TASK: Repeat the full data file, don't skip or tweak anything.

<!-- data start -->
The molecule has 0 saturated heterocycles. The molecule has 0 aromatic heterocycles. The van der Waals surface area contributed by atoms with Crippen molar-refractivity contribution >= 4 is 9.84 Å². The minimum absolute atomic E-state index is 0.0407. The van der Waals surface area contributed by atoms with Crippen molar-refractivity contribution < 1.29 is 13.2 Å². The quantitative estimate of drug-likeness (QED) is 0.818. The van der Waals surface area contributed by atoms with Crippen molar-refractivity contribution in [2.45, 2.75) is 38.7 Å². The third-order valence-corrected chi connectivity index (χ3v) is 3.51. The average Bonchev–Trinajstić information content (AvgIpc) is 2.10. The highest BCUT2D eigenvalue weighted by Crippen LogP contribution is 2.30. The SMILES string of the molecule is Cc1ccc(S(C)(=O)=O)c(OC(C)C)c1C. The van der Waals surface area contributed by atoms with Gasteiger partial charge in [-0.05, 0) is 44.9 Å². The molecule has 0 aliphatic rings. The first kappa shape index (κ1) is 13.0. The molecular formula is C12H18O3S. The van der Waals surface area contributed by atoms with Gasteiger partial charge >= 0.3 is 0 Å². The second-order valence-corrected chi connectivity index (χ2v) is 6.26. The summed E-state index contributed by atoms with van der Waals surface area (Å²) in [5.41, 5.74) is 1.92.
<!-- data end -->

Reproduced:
The molecule has 0 saturated heterocycles. The molecule has 0 aromatic heterocycles. The van der Waals surface area contributed by atoms with Crippen molar-refractivity contribution >= 4 is 9.84 Å². The minimum absolute atomic E-state index is 0.0407. The van der Waals surface area contributed by atoms with Crippen molar-refractivity contribution < 1.29 is 13.2 Å². The quantitative estimate of drug-likeness (QED) is 0.818. The van der Waals surface area contributed by atoms with Crippen molar-refractivity contribution in [2.45, 2.75) is 38.7 Å². The third-order valence-corrected chi connectivity index (χ3v) is 3.51. The average Bonchev–Trinajstić information content (AvgIpc) is 2.10. The highest BCUT2D eigenvalue weighted by Crippen LogP contribution is 2.30. The SMILES string of the molecule is Cc1ccc(S(C)(=O)=O)c(OC(C)C)c1C. The van der Waals surface area contributed by atoms with Gasteiger partial charge in [-0.05, 0) is 44.9 Å². The molecule has 0 aliphatic rings. The first kappa shape index (κ1) is 13.0. The molecular formula is C12H18O3S. The van der Waals surface area contributed by atoms with Gasteiger partial charge >= 0.3 is 0 Å². The second-order valence-corrected chi connectivity index (χ2v) is 6.26. The summed E-state index contributed by atoms with van der Waals surface area (Å²) in [5.41, 5.74) is 1.92.